2012 London Olympics, Guangzhou Opera House, Heydar Aliyev Centre, International Women's Day, Pritzker Prize, RIBA medal, Royal Institute of British Architects, Stirling Prize for Architecture, Zaha Hadid
International Women’s Day (March 8) is a good time to acknowledge the achievements of notable women from around the world. One such woman is renowned architect Dame Zaha Hadid, who became the first woman to be awarded the Royal Institute of British Architects (RIBA) Gold Medal, the UK’s highest honour for architects last month. Although two other women – Ray Kaiser Eames and Patricia Hopkins – have been previously honoured, they were presented the medal in tandem with their husbands.
The RIBA medal is awarded annually by the Royal Institute of British Architects on behalf of the British monarch in recognition of an individual’s or group’s contribution to international architecture. It is given for a distinguished body of work rather than for just one building.
In Hadid’s case, this body of work includes the Heydar Aliyev Centre in Baku, the Aquatics Centre constructed for the 2012 London Olympics, the Maxxi Museum in Rome, the Serpentine Sackler Gallery in London, the Riverside Museum at Glasgow’s Museum of Transport and the Guangzhou Opera House in China. The RIBA medal is not Hadid’s first award; other prestigious accolades include the Pritzker prize (she was the first woman to win it in 2004) and the Stirling Prize for Architecture in 2010 and 2011.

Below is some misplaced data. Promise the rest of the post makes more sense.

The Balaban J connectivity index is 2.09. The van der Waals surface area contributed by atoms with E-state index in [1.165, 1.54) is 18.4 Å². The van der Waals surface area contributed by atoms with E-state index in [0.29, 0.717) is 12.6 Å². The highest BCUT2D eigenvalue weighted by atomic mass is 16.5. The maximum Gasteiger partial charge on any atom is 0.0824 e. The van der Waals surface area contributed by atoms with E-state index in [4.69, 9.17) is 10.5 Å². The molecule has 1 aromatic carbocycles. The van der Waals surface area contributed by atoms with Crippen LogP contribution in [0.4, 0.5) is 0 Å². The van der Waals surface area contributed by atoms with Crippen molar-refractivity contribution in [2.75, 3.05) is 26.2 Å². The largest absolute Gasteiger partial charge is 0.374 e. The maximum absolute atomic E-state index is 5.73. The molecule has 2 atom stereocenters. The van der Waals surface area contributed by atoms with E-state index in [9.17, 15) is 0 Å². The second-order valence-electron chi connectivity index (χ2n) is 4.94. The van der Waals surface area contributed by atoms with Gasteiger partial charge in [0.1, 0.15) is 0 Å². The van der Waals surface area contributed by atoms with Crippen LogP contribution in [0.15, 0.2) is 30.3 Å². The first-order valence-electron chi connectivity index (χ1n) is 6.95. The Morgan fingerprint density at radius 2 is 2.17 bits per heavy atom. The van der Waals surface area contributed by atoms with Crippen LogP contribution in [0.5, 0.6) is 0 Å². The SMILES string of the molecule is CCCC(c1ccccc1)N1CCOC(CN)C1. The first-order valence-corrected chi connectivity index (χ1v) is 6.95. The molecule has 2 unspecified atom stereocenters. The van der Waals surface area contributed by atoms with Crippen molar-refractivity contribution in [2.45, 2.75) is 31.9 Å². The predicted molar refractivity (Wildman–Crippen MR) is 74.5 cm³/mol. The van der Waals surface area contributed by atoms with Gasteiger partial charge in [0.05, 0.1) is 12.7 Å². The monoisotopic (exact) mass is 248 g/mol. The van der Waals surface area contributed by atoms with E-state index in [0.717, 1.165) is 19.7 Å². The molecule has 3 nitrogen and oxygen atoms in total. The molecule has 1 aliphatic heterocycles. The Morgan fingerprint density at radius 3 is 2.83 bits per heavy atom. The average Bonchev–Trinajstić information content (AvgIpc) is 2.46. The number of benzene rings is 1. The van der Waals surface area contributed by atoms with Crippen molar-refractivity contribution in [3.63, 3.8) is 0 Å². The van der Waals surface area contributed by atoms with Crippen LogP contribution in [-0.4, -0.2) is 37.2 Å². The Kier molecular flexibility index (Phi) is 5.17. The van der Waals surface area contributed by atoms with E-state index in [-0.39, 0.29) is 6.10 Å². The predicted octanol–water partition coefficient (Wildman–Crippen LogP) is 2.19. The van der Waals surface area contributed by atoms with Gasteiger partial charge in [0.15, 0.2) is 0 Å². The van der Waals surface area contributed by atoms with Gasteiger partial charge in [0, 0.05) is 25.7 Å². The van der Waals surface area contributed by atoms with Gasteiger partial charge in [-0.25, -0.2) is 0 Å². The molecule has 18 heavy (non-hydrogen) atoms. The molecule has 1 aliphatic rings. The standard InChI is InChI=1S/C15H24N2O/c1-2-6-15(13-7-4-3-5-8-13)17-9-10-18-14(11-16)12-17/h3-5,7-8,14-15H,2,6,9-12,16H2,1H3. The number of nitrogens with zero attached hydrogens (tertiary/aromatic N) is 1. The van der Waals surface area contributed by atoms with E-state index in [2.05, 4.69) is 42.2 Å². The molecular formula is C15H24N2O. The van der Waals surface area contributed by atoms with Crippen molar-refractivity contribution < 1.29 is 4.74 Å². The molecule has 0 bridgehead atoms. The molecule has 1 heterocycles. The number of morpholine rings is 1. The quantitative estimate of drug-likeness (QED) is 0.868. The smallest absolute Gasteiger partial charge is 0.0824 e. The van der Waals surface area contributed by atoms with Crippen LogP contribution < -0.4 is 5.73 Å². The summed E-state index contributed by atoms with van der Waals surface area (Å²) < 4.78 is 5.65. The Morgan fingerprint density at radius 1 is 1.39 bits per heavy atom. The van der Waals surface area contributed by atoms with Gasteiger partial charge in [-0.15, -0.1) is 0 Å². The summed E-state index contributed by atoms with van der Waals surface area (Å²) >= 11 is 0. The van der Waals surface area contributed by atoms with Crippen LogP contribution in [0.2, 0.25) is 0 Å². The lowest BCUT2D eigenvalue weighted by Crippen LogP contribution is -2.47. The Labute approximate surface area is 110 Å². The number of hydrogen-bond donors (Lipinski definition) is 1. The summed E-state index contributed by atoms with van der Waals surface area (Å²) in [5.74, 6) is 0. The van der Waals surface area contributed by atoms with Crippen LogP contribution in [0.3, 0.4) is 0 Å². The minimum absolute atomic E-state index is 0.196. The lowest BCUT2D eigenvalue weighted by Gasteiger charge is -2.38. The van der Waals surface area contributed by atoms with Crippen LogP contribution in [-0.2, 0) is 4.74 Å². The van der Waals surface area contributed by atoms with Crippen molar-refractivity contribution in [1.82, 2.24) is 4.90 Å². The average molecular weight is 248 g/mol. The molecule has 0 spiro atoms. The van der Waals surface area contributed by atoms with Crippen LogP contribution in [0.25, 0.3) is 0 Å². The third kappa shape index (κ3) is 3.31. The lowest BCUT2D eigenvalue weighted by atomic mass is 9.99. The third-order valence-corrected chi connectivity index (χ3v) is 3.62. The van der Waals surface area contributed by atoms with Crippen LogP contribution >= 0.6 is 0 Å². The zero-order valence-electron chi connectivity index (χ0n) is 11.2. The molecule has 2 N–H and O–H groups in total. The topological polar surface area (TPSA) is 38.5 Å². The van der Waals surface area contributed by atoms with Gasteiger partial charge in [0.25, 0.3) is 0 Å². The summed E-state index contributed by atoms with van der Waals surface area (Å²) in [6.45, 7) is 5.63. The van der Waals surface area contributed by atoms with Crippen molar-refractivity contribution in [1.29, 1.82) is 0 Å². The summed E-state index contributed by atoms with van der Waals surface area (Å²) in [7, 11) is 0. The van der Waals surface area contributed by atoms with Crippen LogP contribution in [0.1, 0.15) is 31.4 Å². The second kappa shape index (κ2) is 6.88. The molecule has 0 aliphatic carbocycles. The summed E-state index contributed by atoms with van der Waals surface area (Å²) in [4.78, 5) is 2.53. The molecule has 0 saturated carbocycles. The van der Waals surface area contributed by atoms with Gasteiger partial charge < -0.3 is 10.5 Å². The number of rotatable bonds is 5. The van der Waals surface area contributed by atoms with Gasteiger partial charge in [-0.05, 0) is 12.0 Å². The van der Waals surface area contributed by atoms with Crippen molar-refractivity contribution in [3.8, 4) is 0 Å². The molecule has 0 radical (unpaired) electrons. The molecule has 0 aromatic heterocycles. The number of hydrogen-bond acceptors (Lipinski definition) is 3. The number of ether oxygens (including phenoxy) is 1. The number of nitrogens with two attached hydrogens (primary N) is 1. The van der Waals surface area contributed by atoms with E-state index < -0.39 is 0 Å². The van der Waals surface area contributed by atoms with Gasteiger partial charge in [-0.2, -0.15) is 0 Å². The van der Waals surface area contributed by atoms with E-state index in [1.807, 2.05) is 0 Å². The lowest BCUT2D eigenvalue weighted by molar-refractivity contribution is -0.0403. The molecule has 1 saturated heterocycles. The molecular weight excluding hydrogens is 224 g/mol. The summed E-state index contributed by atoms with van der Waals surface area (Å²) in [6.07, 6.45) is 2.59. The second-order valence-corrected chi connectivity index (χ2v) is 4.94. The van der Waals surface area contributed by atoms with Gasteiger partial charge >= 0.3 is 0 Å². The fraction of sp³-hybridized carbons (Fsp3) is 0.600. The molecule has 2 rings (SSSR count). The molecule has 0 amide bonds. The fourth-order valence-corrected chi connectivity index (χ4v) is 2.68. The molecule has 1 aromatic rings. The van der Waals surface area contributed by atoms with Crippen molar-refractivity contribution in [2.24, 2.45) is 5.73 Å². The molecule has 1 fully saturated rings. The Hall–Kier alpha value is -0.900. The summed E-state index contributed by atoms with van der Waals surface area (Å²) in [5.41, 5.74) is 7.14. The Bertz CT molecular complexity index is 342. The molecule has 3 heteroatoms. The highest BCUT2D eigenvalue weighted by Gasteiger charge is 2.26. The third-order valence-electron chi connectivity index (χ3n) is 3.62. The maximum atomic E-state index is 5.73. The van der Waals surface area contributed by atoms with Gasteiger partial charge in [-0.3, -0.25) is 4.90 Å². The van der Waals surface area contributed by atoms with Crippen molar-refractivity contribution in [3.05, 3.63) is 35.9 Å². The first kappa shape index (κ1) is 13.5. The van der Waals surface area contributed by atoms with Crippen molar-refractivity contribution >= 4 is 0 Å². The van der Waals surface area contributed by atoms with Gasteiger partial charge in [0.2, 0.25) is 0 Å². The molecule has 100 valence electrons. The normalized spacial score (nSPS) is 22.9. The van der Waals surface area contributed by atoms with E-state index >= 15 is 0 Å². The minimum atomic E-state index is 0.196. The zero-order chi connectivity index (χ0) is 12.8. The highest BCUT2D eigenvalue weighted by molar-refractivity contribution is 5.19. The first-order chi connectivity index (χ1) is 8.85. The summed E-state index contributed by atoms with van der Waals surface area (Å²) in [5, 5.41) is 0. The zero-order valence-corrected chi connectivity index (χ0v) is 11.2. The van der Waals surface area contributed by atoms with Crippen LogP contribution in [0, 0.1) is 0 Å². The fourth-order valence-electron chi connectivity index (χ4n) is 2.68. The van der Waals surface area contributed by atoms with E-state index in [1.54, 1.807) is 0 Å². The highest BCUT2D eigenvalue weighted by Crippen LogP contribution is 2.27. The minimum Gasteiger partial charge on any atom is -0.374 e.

One of the defining aspects of Hadid’s work is that her buildings are distinctively neo-futuristic, characterised by powerful curving forms, elongated structures, multiple perspective points and fragmented geometry which are said to evoke the chaos of modern life.
Although Hadid is arguably the most famous woman architect in the world today, there are others with notable achievements. There is Amanda Levete who won the Stirling Prize in 1999 for designing the media centre at Lord’s Cricket Ground; Angela Brady who won the Irish Post/AIB Bank Award for personal achievement in architecture for a lifetime of designing houses, schools and medical centres across the UK; and Alison Brooks, who set up Alison Brooks Architects, the only UK practice to have won the RIBA award for architecture.
– Marylou Andrew